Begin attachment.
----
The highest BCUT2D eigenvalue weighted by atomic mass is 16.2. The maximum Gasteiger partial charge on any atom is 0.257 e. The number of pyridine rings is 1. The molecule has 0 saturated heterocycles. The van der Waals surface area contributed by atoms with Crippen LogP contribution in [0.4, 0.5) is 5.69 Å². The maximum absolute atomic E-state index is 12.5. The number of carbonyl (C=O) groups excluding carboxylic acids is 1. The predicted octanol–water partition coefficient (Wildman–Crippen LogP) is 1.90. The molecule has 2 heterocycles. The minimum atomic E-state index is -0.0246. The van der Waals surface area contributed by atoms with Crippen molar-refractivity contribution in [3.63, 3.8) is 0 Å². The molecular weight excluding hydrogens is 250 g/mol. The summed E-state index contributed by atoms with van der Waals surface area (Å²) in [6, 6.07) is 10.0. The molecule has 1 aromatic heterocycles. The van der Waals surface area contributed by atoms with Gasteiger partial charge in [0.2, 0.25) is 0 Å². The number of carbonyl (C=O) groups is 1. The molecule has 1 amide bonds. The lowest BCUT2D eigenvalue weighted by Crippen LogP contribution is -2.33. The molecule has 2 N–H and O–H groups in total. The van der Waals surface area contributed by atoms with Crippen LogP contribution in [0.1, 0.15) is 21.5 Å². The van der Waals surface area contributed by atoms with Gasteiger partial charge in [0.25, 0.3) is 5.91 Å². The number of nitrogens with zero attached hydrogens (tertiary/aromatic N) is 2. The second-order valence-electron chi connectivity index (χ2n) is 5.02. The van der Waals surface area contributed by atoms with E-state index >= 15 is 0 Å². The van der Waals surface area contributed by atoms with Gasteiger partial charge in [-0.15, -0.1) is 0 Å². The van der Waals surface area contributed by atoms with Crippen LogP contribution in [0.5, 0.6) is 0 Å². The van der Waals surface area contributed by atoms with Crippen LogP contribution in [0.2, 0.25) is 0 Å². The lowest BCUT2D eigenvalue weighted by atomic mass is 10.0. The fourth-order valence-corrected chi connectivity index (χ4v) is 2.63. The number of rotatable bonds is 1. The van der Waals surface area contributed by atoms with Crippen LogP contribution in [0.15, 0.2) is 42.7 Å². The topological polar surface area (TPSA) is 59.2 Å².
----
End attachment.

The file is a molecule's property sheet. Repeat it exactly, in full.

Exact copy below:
The highest BCUT2D eigenvalue weighted by atomic mass is 16.2. The maximum Gasteiger partial charge on any atom is 0.257 e. The number of pyridine rings is 1. The molecule has 0 saturated heterocycles. The van der Waals surface area contributed by atoms with Crippen LogP contribution in [0.4, 0.5) is 5.69 Å². The maximum absolute atomic E-state index is 12.5. The number of carbonyl (C=O) groups excluding carboxylic acids is 1. The predicted octanol–water partition coefficient (Wildman–Crippen LogP) is 1.90. The molecule has 2 heterocycles. The minimum atomic E-state index is -0.0246. The van der Waals surface area contributed by atoms with Crippen molar-refractivity contribution in [3.63, 3.8) is 0 Å². The molecular weight excluding hydrogens is 250 g/mol. The summed E-state index contributed by atoms with van der Waals surface area (Å²) in [6, 6.07) is 10.0. The molecule has 1 aromatic heterocycles. The van der Waals surface area contributed by atoms with Gasteiger partial charge in [0.2, 0.25) is 0 Å². The number of carbonyl (C=O) groups is 1. The molecule has 1 amide bonds. The lowest BCUT2D eigenvalue weighted by Crippen LogP contribution is -2.33. The molecule has 2 N–H and O–H groups in total. The van der Waals surface area contributed by atoms with Crippen LogP contribution in [0.1, 0.15) is 21.5 Å². The van der Waals surface area contributed by atoms with Gasteiger partial charge in [0.25, 0.3) is 5.91 Å². The number of nitrogens with zero attached hydrogens (tertiary/aromatic N) is 2. The second-order valence-electron chi connectivity index (χ2n) is 5.02. The van der Waals surface area contributed by atoms with E-state index >= 15 is 0 Å². The van der Waals surface area contributed by atoms with Gasteiger partial charge in [-0.15, -0.1) is 0 Å². The van der Waals surface area contributed by atoms with Crippen LogP contribution in [0.5, 0.6) is 0 Å². The van der Waals surface area contributed by atoms with Crippen LogP contribution in [0.2, 0.25) is 0 Å². The lowest BCUT2D eigenvalue weighted by atomic mass is 10.0. The fourth-order valence-corrected chi connectivity index (χ4v) is 2.63. The number of rotatable bonds is 1. The van der Waals surface area contributed by atoms with Crippen LogP contribution in [0.15, 0.2) is 42.7 Å². The topological polar surface area (TPSA) is 59.2 Å².